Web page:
26 March 2012

My Thoughts on Ryan Bradley, Code for Failure and an Author Interview!

Welcome to the Ryan W. Bradley Fails the Internet Blog Tour 2012!  This tour highlights Ryan's new book Code for Failure which releases tomorrow (!) and is hosted by Lori at The Next Best Book Blog.

Here are the other stops on the tour, in case my post rocks so hard and makes you so excited about the book that you need to read more about it (which you should anyway):

Alison@ Alison Writes
Ben @ This Blog Will Change Your Life
Benoit @ Dead End Follies
Erica @ Booked in Chico
Caleb@ The World's First Author
Barry@ Monkey Bicycle

So, first, my thoughts:

Code for Failure is kind of a slight book, but it is really full of good stuff.  I read and reviewed Ryan's short story collection Prize Winners last year, which struck me as the work of a very capable writer, and so I was excited when Lori asked me to be on the tour for this book.  The novel is a semi-autobiographical portrait of a year in the life of a college dropout/gas station employee.  The narrator is sort of typically apathetic, surprisingly popular with the ladies (do women really hit on gas station attendants this much?), and totally confused about what to do with the rest of his life.  Working at a gas station is, in his mind, "code for failure," but he has little to no motivation to do anything else.  So, he goes to work, gets drunk, listens to and ruminates on lots of cool music, goes on some really bad dates, sleeps with kind of a lot of women, and finally goes on a good date. 

I thought the book was great.  I also thought that although the book was pretty dirty, in the end it was a pretty lovely story about romance and falling in love (you'll see my question for Ryan about this below).  It is totally real, and the characters easy to become attached to.  I didn't really want the story to be over, although I was certainly satisfied with the ending.  If you aren't opposed to some adult language and content, definitely pick up a copy of this one when it releases.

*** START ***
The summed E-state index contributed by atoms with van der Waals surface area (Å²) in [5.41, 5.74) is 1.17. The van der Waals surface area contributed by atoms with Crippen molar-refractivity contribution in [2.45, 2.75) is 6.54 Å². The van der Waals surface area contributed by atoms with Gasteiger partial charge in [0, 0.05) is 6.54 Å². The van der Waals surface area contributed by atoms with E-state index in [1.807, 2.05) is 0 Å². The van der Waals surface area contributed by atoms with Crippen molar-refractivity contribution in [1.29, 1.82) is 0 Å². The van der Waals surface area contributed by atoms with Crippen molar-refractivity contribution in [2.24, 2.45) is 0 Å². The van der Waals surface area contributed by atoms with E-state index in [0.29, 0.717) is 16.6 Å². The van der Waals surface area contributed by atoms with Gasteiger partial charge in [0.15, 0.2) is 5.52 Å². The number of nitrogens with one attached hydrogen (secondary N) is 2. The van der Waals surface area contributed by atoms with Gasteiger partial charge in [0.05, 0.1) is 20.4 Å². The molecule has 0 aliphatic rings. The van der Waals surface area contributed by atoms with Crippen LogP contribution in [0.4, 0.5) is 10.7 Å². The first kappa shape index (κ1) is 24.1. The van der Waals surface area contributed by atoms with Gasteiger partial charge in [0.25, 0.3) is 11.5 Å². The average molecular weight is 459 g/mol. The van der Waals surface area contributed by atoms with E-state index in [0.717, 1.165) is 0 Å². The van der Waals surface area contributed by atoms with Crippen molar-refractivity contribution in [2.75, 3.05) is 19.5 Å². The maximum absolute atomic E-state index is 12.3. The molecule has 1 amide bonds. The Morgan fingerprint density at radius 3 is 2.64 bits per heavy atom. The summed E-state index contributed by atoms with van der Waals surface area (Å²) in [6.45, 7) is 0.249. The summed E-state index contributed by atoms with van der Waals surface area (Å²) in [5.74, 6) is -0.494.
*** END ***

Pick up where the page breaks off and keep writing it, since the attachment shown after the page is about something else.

And now, the interview with Ryan:

So, I don't ever do author interviews.  I'm not very good at them.  I quit the school newspaper in high school because I was too shy to interview one of the girls on the volleyball team.  However, since this interview is via email, hopefully I will do okay.

1.  This is the second of your books that I have read, and there are a few things I've noticed about both.  The first thing is that they are both beautifully designed (although I haven't seen the finished copy of Code for Failure).  I love the short chapters, the font and all the white space on each page.  I personally think it has great effect on the reader, and adds to the tone of the work. Do you intend for it to have a particular effect?  How did you develop that style and how much are you involved in the physical design of your books?


Thank you! I take a lot of pride in design. With Prize Winners I did 100% of the design inside and out. For Code there are actually going to be two editions. The one with the illustrated cover is a limited edition and was drawn by my friend John Dermot Woods (who is an amazing artist/writer) and I designed around that. The trade edition of the book was designed by the folks at Black Coffee Press. As for the interior, I haven't seen the final version yet, but I did help with the interior design as well. As for that aesthetic, I'm obsessive compulsive, and have a lot of compulsions and peculiarities regarding books. The most daunting thing for me is opening a book and seeing just a dense block of text, which feels to me like the reading equivalent of quicksand. I think this informs not only my interior design of books, but also my writing style. I tend to write in short sentences and short paragraphs. It opens up the page, creates a faster flow for the eye, I think.


2. The other thing that the books have in common is that they are both totally adult.  Prize Winners is a bit raunchier than Code, but they both have their moments. I'm not exactly sure what to ask about it, but it is an obvious feature of your work.  I guess I could say that  I thought that the character in the novel was developed perfectly, and all of his thoughts and actions seemed to mesh with the persona you developed, including the drug use and sexuality.  However, do you worry that writing so explicitly limits your audience?  Do you consider yourself an x-rated writer, or are you just telling stories about characters that wouldn't seem real without sex and drugs?